Multiple Organism is a genre and gender-bending surrealist comedy for adults (18+) about having a body and how our body is seen by others. Expect bizarre and hilarious nudity using the body as a projection surface, plus colourful shadow puppetry projections, and an original musical soundtrack.
Multiple Organism March 19th-30th in the Vancity Culture Lab at the Cultch
1895 Venables Street Vancouver, BC V5L 2H6
get tickets here: https://thecultch.com/events/multiple-organism/
“Daring … raunchy … ingenious” — VueWeekly Edmonton
Mar 19, 8PM: Preview
Mar 20, 8PM: Opening
Mar 21 – 23, 26 – 30, 8PM
Mar 23 – 24,30, 2PM
Post-show Artist Talkback: Mar 24, 26
60 minutes, no intermission
Created & Performed by Mind of a Snail: Jessica Gabriel & Chloe Ziner
The Moustache: Chloe Ziner
The Model: Jessica Gabriel
Buddy (The Body): Jessica Gabriel (torso) & Chloe Ziner (live video mouth)
Projection & Puppetry Design: Jessica Gabriel & Chloe Ziner
Sound Design: Chloe Ziner
Mouth Masks by Necesseteeth (Janessa Johnsrude)
Mind of a Snail CREATOR’S NOTES:
We often describe our shows as visual poems with narrative elements. We love metaphor, image-based puns and absurdity. At the core of our process is exploration and discovery. We spend lots of time in the studio following the “tingly” feelings: we’re looking for ideas that make us gasp, or laugh, or cry out!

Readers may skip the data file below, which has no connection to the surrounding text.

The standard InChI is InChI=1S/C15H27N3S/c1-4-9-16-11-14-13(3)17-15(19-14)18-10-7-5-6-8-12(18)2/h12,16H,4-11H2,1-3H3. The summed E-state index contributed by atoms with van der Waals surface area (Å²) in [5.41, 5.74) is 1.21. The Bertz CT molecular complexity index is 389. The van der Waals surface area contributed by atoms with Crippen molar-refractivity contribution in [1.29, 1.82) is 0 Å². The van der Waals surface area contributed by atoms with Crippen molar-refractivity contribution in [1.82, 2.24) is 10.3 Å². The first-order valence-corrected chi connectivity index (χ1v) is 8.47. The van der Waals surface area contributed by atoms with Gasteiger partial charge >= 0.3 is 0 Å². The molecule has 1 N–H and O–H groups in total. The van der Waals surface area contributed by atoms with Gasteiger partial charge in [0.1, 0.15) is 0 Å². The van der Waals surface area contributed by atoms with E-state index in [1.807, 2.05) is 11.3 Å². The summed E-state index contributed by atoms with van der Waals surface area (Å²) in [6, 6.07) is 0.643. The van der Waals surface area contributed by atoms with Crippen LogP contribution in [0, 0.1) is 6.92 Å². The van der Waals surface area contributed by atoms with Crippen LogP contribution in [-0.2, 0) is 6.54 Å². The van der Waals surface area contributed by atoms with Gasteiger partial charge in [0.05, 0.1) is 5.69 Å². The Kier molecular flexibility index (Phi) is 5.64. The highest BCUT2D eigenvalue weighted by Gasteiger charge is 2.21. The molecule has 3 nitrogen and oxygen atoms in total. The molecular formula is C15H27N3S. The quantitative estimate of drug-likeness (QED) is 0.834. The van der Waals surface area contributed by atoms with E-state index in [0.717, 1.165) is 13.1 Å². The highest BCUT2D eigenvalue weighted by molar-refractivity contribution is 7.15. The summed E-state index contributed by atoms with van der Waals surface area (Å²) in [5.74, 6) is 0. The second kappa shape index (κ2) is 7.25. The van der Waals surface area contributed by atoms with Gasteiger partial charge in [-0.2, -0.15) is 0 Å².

We were playing around with live video projections on different surfaces when we discovered that we could use the human body as a projection surface—and we could make it talk! With this seed of an idea, around the same time we were having conversations about our relationships with gender, and our own bodies; how the weirdness and practicalness of our body in private can be so different from the body that is presented in public. We also did a lot of exploration with everyday objects that relate to the body. When we tried these objects on the overhead projector, we were both surprised by how easy it was to “project” gender onto the shapes of the items kept in our bathroom drawer. This, of course, is part of the magic trick of puppetry: puppetry doesn’t just take place on the stage, it happens inside our own minds. When an object moves a certain way, we fill in the blanks with thoughts and feelings that we imagine them having. It’s all interpreted by our own neurological patterns: through the empathy and prejudices we hold inside us. We don’t just do this with puppetry either—we do this all the time, with other human beings. We’re all just projections, man.
This is essentially a show about seeing and being seen. Multiple Organism needs an audience. It’s not just about what we are doing on stage, it’s about what’s going on in your head. As audience, what makes you more uncomfortable: Absurdity and ambiguity? Bodily functions? Pubic hair? Overt stereotypes and sexist harassment? A sudden violent death? What is hilarious? What is disgusting? Where do you draw that line?
We debuted this show the summer right before the #metoo movement took off. There’s a new conversation happening about sex and power right now. This show is our queer little contribution. We hope you see the humanity inside the objects we all are.
— Chloé & Jessica